Friday, May 31, 2019

Risk mood darkens further as Trump sets his sights on Mexico, yields drop to 20-month lows



Delivering another blow to risk sentiment yesterday, President Trump announced his intention to impose new tariffs, this time against Mexico. The US President went on Twitter to say that a 5% tax will be put in effect against all imports from the US' southern neighbor “until such time as illegal migrants coming through Mexico stop”. Safe haven assets rallied once more, with Gold moving above $1,290 and Dollar/Yen dropping below 109. Treasury yields hit a new low at 2.17% with Fed's vice chairman Clarida hinting on a potential rate cut in case of “a downside risk to the outlook”. Nevertheless, equities ended the day in positive territory but futures are now pointing lower.

The Dollar was unchanged against its peers on average but the US currency lost ground versus the Yen and Gold as Treasury yields continue to tumble. We were expecting this week to be an important one for the greenback but our focus was on the fresh US data, which failed to change the status quo. Having said that, volatility is once again on the rise but the catalyst was Donald Trump's tweet on Mexico. With yields coming under more pressure, the Dollar's direction is now under doubt ahead of the US inflation report, due later today.

Inflation is still one of the main concerns for the Fed, given that price pressures remain stubbornly low, despite a coordinated tightening effort from the US central bank over the past few months. In spite of that, economists are expecting a positive set of figures today which should help alleviate some of the concerns around inflation and could quash any early calls for interest rate cuts. If the report prints in line with expectations, the Dollar will likely receive a boost higher, especially versus the safe havens.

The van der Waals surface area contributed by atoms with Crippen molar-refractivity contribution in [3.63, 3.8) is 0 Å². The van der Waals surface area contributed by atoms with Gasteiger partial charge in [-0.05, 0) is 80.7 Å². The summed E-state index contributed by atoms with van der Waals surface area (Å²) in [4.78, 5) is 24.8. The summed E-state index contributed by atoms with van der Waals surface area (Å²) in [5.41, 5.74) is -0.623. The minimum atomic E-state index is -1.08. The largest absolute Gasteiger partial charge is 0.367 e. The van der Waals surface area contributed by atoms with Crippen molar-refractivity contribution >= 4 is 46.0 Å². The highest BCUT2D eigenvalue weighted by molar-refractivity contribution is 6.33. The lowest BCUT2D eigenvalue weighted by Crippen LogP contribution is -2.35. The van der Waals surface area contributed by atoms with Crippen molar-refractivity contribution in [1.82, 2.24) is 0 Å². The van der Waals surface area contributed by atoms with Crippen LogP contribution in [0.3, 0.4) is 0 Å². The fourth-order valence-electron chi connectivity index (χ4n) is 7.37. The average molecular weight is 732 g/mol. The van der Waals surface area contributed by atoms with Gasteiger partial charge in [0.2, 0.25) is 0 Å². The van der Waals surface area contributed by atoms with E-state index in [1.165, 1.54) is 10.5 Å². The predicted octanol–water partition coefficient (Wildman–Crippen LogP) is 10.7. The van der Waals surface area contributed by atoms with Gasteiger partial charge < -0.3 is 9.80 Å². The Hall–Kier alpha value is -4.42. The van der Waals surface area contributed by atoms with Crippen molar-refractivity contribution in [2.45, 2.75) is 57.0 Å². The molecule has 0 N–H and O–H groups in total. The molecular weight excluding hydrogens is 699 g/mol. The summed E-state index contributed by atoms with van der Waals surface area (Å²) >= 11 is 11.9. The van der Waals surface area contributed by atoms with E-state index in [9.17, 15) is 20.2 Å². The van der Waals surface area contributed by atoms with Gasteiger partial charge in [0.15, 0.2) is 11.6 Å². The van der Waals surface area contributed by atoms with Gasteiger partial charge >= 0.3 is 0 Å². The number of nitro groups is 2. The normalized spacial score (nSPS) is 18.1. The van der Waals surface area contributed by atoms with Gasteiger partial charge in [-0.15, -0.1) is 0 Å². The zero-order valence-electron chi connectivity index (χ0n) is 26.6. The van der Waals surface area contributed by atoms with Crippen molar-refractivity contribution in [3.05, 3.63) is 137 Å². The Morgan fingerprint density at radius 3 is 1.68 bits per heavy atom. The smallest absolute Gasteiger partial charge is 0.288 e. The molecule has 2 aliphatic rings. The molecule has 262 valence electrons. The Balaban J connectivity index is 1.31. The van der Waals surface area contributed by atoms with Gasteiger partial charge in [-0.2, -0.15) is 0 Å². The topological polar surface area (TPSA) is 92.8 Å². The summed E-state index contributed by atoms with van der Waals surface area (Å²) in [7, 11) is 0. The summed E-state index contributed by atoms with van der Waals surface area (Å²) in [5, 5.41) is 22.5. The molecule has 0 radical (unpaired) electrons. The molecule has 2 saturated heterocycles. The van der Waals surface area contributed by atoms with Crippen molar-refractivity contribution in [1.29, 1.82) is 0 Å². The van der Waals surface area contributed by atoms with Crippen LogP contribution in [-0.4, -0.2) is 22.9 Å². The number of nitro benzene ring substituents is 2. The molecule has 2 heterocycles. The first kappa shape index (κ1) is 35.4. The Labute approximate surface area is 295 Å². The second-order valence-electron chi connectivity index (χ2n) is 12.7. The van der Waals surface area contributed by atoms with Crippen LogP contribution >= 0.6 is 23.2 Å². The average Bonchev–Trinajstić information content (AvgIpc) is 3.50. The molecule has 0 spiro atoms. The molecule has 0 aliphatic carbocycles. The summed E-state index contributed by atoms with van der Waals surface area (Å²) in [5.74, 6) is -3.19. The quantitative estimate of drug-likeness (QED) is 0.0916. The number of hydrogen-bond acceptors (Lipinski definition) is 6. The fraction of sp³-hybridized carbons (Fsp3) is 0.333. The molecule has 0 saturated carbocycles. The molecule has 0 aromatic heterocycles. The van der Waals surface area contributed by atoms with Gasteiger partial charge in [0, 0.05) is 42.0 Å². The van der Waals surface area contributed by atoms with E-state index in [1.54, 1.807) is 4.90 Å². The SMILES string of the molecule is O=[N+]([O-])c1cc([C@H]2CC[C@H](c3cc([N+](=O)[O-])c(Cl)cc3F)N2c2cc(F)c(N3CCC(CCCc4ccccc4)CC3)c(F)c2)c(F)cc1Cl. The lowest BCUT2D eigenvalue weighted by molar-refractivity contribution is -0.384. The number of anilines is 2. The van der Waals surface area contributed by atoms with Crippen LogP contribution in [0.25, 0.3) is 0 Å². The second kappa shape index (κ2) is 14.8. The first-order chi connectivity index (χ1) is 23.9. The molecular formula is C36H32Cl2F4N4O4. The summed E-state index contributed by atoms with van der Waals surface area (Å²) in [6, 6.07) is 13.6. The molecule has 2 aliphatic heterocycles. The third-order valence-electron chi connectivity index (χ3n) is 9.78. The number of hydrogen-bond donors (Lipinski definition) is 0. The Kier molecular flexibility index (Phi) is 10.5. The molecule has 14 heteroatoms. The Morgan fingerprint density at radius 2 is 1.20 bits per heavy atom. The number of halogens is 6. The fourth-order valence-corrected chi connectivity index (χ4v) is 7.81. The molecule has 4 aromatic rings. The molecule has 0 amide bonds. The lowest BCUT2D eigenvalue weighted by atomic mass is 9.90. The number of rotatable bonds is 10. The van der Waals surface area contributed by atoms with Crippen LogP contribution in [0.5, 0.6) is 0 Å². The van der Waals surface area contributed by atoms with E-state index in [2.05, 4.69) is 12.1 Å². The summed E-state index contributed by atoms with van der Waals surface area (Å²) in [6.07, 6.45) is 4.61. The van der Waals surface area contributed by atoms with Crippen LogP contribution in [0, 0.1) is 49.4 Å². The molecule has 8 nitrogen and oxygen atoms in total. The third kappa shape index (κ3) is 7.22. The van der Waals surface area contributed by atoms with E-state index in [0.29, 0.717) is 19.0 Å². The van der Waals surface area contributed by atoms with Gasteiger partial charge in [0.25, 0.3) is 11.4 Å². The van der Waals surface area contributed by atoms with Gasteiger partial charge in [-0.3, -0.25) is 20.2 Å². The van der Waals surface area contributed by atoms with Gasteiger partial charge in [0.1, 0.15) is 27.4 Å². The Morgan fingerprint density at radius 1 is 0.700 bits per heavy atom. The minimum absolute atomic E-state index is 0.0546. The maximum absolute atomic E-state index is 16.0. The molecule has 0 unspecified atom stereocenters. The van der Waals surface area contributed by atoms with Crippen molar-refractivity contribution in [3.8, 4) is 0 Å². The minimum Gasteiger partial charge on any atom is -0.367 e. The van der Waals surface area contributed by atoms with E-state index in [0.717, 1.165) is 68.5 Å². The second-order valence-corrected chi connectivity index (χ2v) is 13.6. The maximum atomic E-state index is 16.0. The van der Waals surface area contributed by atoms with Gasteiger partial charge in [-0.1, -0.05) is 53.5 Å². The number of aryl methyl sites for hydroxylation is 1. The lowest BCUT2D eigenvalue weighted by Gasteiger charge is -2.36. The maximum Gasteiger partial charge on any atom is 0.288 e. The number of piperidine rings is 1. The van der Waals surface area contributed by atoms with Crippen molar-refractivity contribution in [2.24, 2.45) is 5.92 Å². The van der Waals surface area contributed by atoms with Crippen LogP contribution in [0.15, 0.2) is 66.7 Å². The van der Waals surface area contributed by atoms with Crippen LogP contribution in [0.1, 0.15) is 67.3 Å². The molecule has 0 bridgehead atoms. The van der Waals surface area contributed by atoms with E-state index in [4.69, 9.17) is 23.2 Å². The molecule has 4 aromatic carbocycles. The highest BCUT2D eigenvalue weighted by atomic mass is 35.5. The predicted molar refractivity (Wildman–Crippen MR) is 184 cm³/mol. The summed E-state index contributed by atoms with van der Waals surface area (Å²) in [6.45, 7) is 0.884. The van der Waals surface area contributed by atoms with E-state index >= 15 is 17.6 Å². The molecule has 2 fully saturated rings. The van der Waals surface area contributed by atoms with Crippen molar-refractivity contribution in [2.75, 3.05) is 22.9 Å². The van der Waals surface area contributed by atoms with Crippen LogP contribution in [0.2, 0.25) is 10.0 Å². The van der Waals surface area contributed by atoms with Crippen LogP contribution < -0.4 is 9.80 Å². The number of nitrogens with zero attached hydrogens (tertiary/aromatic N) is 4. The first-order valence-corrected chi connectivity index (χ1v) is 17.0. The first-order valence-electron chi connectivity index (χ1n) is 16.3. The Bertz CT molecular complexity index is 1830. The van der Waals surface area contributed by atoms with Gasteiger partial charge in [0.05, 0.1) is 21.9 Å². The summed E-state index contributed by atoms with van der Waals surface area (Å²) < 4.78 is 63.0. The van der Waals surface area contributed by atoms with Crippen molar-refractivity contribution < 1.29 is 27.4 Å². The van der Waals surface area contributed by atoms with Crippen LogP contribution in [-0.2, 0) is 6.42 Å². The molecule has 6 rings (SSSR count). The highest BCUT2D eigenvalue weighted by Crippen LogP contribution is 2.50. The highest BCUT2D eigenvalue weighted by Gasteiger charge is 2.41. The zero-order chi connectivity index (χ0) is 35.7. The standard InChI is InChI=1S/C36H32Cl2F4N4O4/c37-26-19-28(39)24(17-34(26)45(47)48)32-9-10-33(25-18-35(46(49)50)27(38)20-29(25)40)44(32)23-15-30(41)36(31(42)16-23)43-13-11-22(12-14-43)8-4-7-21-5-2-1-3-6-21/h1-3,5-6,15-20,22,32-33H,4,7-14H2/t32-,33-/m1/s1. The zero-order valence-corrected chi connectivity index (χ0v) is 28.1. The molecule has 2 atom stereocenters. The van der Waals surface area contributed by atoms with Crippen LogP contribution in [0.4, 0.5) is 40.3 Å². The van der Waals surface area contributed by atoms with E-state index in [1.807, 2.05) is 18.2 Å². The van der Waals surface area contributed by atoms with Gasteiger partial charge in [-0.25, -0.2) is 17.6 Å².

Dollar/Yen is trading just below 109 this morning on the back of the fresh rally to safety and this will be a key test for the currency pair. The 109 mark is an important psychological barrier and if prices fail to recover above it, then a deeper decline could be in the cards. A positive reading in the US inflation report should help in that direction, but beware of a nasty miss which could increase the flows towards the safe haven Japanese currency. Elsewhere, the Euro is attempting to carve a near-term bottom after reaching the 1.1120 lows but its price action hinges on the Dollar flows; more demand for the greenback following a strong US inflation report will expose the 1.11 area.

Gold was the main beneficiary of the risk aversion triggered by the new lows seen in the US Treasury yields. The yield on the benchmark bonds has now fallen to a 20-month low, with the 3m-10y spread growing further negative to -16bps as we enter the 5th consecutive day of this inversion. Prices are now about to test the $1,295 mark, which coincides with a descending trendline coming all the way from February; a successful penetration will clear the path towards $1,300 but a further extension may be hard if the US inflation data prints in a positive manner.

Finally, equities are pointing lower this morning following Trump's decision to impose tariffs on Mexico. It seems that the US President is so content with how his tactics have worked against China that he decided to use them again. His actions now put the USMCA deal in jeopardy even though Mexico can exert considerably lower leverage against its giant neighbor, compared to China. Nevertheless, equities have not taken the news in a positive fashion and futures on both sides of the Atlantic are pointing lower.


  • German Consumer Price Index - 4pm
  • US PCE Core - 4.30pm
  • University of Michigan Sentiment - 6pm

All times are GMT +4.

Written by Konstantinos Anthis, Head of Research